The word for “judgment” here is not the common word in the New Testament at all, but is the word dike, which occurs four times and means vengeance or punishment. The modern Greek texts read katadike, which if correct would occur only here. The Greek reads kat autou diken, so it is easy to see how when writing by hand a kata could have been added (or subtracted) here.

16. To them I answered, ‘It is not the custom of the Romans to deliver any man to destruction before the accused meets the accusers face to face, and has opportunity to answer for himself concerning the charge against him.’

Festus repeats his answer to the Jews for Agrippa, and his words let us know a little more about the kind of judgment the Jews must have wanted Festus to hand down against Paul. Apparently they wanted him to declare him a bad man on their say-so, and to condemn him to death without him ever having to undergo a trial. This would have been very convenient for them, since their last attempt to put Paul on trial had not gone so well for them, it becoming obvious that they had no real case against him. Perhaps they were hoping that this new governor would be unsure of himself and weak, and so they could easily manipulate him into granting this outrageous request. Whatever the case, they were disappointed, for Festus was not about to prove himself as weak as they hoped he would be.

Festus pointed out to them that it is not the custom of the Romans to deliver any man to destruction before the accused meets the accusers face to face, and has opportunity to answer for himself concerning the charges against him. It is interesting how Festus phrased this, calling it “the custom of the Romans.” If we would examine this custom, we realize that what he was talking about is just simple justice. It would not be just to condemn anyone to death who did not even get a chance to answer for himself. The reason the Romans insisted upon this is that they had a sense of justice in their legal code. Yet it seems that Festus does not share the sense of justice that those who crafted the code of the Romans had. To him, this is just a custom that the Romans had that he must abide by. He does not think deeply enough, or perhaps care deeply enough, to be moved by the justice of it. These are just the boundaries within which he has to work, and that is all it means to him.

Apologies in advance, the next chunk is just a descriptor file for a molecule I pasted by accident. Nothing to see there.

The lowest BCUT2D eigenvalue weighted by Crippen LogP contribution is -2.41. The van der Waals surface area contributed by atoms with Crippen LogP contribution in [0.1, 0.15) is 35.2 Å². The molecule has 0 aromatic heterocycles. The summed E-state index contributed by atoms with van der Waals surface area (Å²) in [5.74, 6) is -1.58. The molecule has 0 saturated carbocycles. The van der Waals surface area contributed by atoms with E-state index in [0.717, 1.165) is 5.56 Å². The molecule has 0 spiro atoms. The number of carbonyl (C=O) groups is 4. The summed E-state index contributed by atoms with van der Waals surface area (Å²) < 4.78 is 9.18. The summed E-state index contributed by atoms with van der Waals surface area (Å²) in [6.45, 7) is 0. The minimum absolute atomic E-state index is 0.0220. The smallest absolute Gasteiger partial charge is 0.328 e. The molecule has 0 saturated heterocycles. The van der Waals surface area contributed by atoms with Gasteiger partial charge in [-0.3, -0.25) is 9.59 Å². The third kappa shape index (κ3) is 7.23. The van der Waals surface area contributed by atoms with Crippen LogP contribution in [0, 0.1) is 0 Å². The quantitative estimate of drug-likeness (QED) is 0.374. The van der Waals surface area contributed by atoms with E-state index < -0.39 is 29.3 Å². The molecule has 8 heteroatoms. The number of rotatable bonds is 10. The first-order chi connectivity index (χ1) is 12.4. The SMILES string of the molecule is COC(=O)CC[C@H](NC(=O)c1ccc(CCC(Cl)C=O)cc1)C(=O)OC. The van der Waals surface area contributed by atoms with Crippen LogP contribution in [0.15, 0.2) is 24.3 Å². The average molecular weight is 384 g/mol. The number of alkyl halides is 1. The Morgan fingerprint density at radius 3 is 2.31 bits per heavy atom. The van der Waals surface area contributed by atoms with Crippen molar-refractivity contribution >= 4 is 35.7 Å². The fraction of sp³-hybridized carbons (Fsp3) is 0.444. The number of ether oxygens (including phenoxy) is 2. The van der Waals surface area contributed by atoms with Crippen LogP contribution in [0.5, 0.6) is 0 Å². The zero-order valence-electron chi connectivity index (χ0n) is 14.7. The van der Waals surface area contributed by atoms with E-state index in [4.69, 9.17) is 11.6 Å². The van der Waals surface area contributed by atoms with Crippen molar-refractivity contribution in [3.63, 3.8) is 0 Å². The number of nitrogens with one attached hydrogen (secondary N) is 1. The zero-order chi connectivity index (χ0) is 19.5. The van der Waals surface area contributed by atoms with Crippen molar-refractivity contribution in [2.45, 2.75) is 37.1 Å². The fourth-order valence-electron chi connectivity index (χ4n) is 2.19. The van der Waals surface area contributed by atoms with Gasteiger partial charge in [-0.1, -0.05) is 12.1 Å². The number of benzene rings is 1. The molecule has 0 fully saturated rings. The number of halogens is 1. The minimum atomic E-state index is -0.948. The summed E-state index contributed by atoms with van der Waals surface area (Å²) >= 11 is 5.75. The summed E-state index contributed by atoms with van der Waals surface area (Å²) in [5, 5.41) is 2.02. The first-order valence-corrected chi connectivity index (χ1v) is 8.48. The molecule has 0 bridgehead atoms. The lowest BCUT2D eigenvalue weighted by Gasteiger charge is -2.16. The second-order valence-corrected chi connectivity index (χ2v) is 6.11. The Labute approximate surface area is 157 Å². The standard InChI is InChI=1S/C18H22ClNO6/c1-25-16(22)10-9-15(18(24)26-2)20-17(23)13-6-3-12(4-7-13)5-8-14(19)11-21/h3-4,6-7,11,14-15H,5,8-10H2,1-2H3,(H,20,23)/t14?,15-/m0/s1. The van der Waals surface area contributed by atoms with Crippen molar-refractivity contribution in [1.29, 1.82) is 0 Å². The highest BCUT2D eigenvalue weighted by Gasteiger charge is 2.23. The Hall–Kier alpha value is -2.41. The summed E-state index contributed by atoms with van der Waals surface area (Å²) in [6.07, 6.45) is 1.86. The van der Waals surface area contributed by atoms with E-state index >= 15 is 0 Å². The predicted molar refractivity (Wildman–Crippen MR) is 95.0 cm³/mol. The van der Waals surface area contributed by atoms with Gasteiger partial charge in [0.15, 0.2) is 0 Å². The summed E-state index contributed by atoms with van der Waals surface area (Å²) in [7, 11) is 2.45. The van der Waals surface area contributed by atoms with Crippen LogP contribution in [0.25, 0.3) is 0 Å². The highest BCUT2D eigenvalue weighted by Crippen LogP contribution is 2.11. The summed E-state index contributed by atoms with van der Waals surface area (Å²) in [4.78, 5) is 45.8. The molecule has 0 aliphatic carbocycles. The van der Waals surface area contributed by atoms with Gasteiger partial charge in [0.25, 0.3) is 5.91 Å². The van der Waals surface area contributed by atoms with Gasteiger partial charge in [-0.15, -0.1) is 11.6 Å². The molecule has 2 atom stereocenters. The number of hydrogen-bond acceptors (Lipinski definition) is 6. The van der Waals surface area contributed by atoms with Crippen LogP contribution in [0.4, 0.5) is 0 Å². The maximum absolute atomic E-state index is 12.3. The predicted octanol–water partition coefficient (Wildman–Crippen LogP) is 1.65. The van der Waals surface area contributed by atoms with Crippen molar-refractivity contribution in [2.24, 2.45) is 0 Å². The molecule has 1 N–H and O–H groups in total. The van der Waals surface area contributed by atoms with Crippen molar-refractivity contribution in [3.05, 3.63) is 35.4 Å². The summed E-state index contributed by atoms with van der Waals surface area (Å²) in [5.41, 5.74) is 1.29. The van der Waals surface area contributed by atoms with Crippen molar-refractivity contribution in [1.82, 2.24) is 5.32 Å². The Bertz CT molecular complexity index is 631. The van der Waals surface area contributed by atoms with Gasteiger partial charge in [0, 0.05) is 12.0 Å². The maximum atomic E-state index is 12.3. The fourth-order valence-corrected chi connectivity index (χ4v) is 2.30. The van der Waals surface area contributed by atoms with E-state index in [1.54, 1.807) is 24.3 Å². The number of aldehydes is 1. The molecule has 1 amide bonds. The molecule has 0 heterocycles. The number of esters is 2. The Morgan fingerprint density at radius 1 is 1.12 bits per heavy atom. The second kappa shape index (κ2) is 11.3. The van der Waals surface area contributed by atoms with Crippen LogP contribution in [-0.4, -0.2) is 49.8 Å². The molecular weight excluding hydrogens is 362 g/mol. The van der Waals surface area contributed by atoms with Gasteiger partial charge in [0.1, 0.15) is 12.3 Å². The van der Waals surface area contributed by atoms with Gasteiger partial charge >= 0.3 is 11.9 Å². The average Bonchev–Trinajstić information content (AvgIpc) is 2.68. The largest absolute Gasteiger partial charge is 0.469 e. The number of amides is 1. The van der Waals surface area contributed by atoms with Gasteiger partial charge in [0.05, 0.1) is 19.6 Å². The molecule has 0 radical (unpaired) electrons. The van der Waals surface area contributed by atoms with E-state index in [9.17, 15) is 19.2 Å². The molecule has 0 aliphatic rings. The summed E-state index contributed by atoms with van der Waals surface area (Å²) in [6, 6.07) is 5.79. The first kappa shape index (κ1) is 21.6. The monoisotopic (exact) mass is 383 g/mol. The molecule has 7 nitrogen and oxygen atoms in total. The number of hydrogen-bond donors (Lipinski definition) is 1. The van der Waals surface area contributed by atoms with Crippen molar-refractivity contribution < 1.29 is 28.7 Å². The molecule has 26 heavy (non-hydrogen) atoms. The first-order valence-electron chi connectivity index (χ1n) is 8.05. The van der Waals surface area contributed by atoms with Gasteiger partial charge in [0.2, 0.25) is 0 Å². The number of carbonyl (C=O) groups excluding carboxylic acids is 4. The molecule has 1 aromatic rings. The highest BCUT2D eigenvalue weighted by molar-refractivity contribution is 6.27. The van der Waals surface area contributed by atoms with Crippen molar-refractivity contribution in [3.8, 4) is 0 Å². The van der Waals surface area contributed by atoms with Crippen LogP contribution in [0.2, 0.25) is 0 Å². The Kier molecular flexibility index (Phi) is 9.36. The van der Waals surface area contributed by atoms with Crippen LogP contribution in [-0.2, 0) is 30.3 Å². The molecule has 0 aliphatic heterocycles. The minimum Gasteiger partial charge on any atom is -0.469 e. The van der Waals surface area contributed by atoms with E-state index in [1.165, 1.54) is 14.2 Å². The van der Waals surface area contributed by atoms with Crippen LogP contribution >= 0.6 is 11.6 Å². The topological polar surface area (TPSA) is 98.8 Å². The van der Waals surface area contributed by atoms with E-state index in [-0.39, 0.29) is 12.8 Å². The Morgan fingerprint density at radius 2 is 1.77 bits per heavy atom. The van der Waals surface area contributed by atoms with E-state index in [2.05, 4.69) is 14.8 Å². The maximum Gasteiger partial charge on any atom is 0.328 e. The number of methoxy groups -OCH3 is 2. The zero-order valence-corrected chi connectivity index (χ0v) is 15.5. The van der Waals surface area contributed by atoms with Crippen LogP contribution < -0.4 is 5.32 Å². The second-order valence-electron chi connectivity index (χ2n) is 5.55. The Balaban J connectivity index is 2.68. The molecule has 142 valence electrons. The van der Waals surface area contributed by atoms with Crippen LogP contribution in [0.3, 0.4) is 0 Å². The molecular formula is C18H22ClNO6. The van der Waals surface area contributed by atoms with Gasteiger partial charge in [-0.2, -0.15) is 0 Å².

In the same way, our codes of justice can be treated like this today. Though in their inception they may have been meant to promote justice, in practice those who carry them out need to have a sense of true justice themselves. If not, they may treat these things as just the custom they have to follow. Though promoting justice because you have to may be better than the alternative, if a judge has no real sense of justice himself, he will not follow justice any further than the law forces him to. This is exactly what we see in the case of Festus. He does justice when it is demanded of him by the Roman system. However, when it is up to him, he is more interested in getting favor for himself. Even the best code of justice must ultimately be dependent upon the personal code of those who carry it out. The same is as true in our system as in any other.

17. Therefore when they had come together, without any delay, the next day I sat on the judgment seat and commanded the man to be brought in.

Festus does not mention his return trip to Caesarea. Instead, he skips right to when these chief priests and elders came together to accuse Paul. Without any delay, Festus reports, he sat on the judgment seat the next day and commanded Paul to be brought in to trial.

18. When the accusers stood up, they brought no accusation against him of such things as I supposed,